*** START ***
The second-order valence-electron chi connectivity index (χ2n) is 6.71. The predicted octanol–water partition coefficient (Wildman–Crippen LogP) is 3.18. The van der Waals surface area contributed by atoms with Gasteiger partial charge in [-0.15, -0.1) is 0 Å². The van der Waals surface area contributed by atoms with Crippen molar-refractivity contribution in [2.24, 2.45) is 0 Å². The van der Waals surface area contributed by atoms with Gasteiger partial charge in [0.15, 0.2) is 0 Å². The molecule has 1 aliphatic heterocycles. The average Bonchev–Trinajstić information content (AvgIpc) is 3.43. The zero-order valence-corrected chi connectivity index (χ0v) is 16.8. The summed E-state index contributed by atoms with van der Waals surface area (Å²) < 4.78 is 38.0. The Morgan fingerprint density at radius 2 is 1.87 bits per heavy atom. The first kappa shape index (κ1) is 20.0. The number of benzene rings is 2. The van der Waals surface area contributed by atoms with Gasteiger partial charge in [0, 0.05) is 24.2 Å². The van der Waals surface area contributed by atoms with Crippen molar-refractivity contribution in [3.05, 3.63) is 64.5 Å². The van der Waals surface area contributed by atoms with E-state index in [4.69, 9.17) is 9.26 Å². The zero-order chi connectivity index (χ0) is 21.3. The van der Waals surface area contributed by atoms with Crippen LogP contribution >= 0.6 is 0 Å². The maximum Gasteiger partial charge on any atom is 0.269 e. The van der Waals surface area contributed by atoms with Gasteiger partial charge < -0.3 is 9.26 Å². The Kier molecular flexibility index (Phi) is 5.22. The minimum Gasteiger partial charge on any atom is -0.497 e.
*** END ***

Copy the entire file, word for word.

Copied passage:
The second-order valence-electron chi connectivity index (χ2n) is 6.71. The predicted octanol–water partition coefficient (Wildman–Crippen LogP) is 3.18. The van der Waals surface area contributed by atoms with Gasteiger partial charge in [-0.15, -0.1) is 0 Å². The van der Waals surface area contributed by atoms with Crippen molar-refractivity contribution in [2.24, 2.45) is 0 Å². The van der Waals surface area contributed by atoms with Gasteiger partial charge in [0.15, 0.2) is 0 Å². The molecule has 1 aliphatic heterocycles. The average Bonchev–Trinajstić information content (AvgIpc) is 3.43. The zero-order valence-corrected chi connectivity index (χ0v) is 16.8. The summed E-state index contributed by atoms with van der Waals surface area (Å²) < 4.78 is 38.0. The Morgan fingerprint density at radius 2 is 1.87 bits per heavy atom. The first kappa shape index (κ1) is 20.0. The number of benzene rings is 2. The van der Waals surface area contributed by atoms with Gasteiger partial charge in [0, 0.05) is 24.2 Å². The van der Waals surface area contributed by atoms with Crippen molar-refractivity contribution in [3.05, 3.63) is 64.5 Å². The van der Waals surface area contributed by atoms with E-state index in [4.69, 9.17) is 9.26 Å². The zero-order chi connectivity index (χ0) is 21.3. The van der Waals surface area contributed by atoms with Crippen LogP contribution >= 0.6 is 0 Å². The maximum Gasteiger partial charge on any atom is 0.269 e. The van der Waals surface area contributed by atoms with Gasteiger partial charge < -0.3 is 9.26 Å². The Kier molecular flexibility index (Phi) is 5.22. The minimum Gasteiger partial charge on any atom is -0.497 e.